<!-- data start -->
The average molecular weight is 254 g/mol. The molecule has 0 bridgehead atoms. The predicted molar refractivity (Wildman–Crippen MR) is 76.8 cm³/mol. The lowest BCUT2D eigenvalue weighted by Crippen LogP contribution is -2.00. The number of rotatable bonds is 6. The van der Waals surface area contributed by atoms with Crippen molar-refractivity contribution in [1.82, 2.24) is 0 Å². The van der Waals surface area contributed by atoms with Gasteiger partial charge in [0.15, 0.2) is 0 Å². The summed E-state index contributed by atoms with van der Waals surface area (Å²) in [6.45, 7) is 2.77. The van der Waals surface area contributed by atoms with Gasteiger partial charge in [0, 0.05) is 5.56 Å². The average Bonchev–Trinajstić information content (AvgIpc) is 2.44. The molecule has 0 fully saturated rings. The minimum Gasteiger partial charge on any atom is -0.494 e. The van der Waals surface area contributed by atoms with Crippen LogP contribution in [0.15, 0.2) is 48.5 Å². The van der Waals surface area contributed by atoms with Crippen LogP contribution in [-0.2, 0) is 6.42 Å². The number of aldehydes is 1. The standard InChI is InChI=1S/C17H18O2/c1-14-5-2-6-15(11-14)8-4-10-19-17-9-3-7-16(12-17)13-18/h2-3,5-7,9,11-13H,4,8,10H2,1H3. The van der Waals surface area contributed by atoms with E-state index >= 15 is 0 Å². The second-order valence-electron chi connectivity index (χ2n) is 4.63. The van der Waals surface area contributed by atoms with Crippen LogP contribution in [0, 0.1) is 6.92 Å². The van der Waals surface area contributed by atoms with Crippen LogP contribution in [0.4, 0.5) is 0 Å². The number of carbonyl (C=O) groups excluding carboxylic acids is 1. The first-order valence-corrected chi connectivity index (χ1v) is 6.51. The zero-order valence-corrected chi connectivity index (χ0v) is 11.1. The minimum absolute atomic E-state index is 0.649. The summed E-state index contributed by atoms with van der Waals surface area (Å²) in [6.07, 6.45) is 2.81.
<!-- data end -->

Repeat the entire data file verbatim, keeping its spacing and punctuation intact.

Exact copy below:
The average molecular weight is 254 g/mol. The molecule has 0 bridgehead atoms. The predicted molar refractivity (Wildman–Crippen MR) is 76.8 cm³/mol. The lowest BCUT2D eigenvalue weighted by Crippen LogP contribution is -2.00. The number of rotatable bonds is 6. The van der Waals surface area contributed by atoms with Crippen molar-refractivity contribution in [1.82, 2.24) is 0 Å². The van der Waals surface area contributed by atoms with Gasteiger partial charge in [0.15, 0.2) is 0 Å². The summed E-state index contributed by atoms with van der Waals surface area (Å²) in [6.45, 7) is 2.77. The van der Waals surface area contributed by atoms with Gasteiger partial charge in [0, 0.05) is 5.56 Å². The average Bonchev–Trinajstić information content (AvgIpc) is 2.44. The molecule has 0 fully saturated rings. The minimum Gasteiger partial charge on any atom is -0.494 e. The van der Waals surface area contributed by atoms with Crippen LogP contribution in [0.15, 0.2) is 48.5 Å². The van der Waals surface area contributed by atoms with Crippen LogP contribution in [-0.2, 0) is 6.42 Å². The number of aldehydes is 1. The standard InChI is InChI=1S/C17H18O2/c1-14-5-2-6-15(11-14)8-4-10-19-17-9-3-7-16(12-17)13-18/h2-3,5-7,9,11-13H,4,8,10H2,1H3. The van der Waals surface area contributed by atoms with E-state index >= 15 is 0 Å². The second-order valence-electron chi connectivity index (χ2n) is 4.63. The van der Waals surface area contributed by atoms with Crippen LogP contribution in [0, 0.1) is 6.92 Å². The van der Waals surface area contributed by atoms with Crippen LogP contribution in [0.4, 0.5) is 0 Å². The number of carbonyl (C=O) groups excluding carboxylic acids is 1. The first-order valence-corrected chi connectivity index (χ1v) is 6.51. The zero-order valence-corrected chi connectivity index (χ0v) is 11.1. The minimum absolute atomic E-state index is 0.649. The summed E-state index contributed by atoms with van der Waals surface area (Å²) in [6.07, 6.45) is 2.81.